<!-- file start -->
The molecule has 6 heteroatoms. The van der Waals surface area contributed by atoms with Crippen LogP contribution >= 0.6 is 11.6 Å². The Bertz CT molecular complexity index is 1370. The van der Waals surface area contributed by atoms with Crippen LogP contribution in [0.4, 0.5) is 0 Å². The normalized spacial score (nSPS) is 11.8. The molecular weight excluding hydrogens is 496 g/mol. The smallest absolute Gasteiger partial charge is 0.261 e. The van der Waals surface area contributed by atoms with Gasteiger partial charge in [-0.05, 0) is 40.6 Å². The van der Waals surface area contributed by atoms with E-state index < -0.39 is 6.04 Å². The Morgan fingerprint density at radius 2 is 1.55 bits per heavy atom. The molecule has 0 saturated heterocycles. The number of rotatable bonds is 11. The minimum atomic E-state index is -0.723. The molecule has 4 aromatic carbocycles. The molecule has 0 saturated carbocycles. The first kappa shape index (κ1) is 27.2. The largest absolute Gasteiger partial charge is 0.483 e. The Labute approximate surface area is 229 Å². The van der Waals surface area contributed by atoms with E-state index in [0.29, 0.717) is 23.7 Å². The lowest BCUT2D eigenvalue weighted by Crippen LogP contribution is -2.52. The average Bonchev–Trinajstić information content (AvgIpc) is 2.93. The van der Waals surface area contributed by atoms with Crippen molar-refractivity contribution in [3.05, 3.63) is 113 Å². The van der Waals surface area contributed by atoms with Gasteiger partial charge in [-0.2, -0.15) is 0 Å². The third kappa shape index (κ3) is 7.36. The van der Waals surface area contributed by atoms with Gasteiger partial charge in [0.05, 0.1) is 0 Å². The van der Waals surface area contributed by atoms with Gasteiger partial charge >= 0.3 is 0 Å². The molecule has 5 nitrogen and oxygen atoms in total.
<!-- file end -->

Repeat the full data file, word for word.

The molecule has 6 heteroatoms. The van der Waals surface area contributed by atoms with Crippen LogP contribution >= 0.6 is 11.6 Å². The Bertz CT molecular complexity index is 1370. The van der Waals surface area contributed by atoms with Crippen LogP contribution in [0.4, 0.5) is 0 Å². The normalized spacial score (nSPS) is 11.8. The molecular weight excluding hydrogens is 496 g/mol. The smallest absolute Gasteiger partial charge is 0.261 e. The van der Waals surface area contributed by atoms with Gasteiger partial charge in [-0.05, 0) is 40.6 Å². The van der Waals surface area contributed by atoms with E-state index < -0.39 is 6.04 Å². The Morgan fingerprint density at radius 2 is 1.55 bits per heavy atom. The molecule has 0 saturated heterocycles. The number of rotatable bonds is 11. The minimum atomic E-state index is -0.723. The molecule has 4 aromatic carbocycles. The molecule has 0 saturated carbocycles. The first kappa shape index (κ1) is 27.2. The largest absolute Gasteiger partial charge is 0.483 e. The Labute approximate surface area is 229 Å². The van der Waals surface area contributed by atoms with E-state index in [0.29, 0.717) is 23.7 Å². The lowest BCUT2D eigenvalue weighted by Crippen LogP contribution is -2.52. The average Bonchev–Trinajstić information content (AvgIpc) is 2.93. The van der Waals surface area contributed by atoms with Crippen molar-refractivity contribution in [3.05, 3.63) is 113 Å². The van der Waals surface area contributed by atoms with Gasteiger partial charge in [-0.2, -0.15) is 0 Å². The third kappa shape index (κ3) is 7.36. The van der Waals surface area contributed by atoms with Gasteiger partial charge in [0.05, 0.1) is 0 Å². The van der Waals surface area contributed by atoms with Gasteiger partial charge >= 0.3 is 0 Å². The molecule has 5 nitrogen and oxygen atoms in total.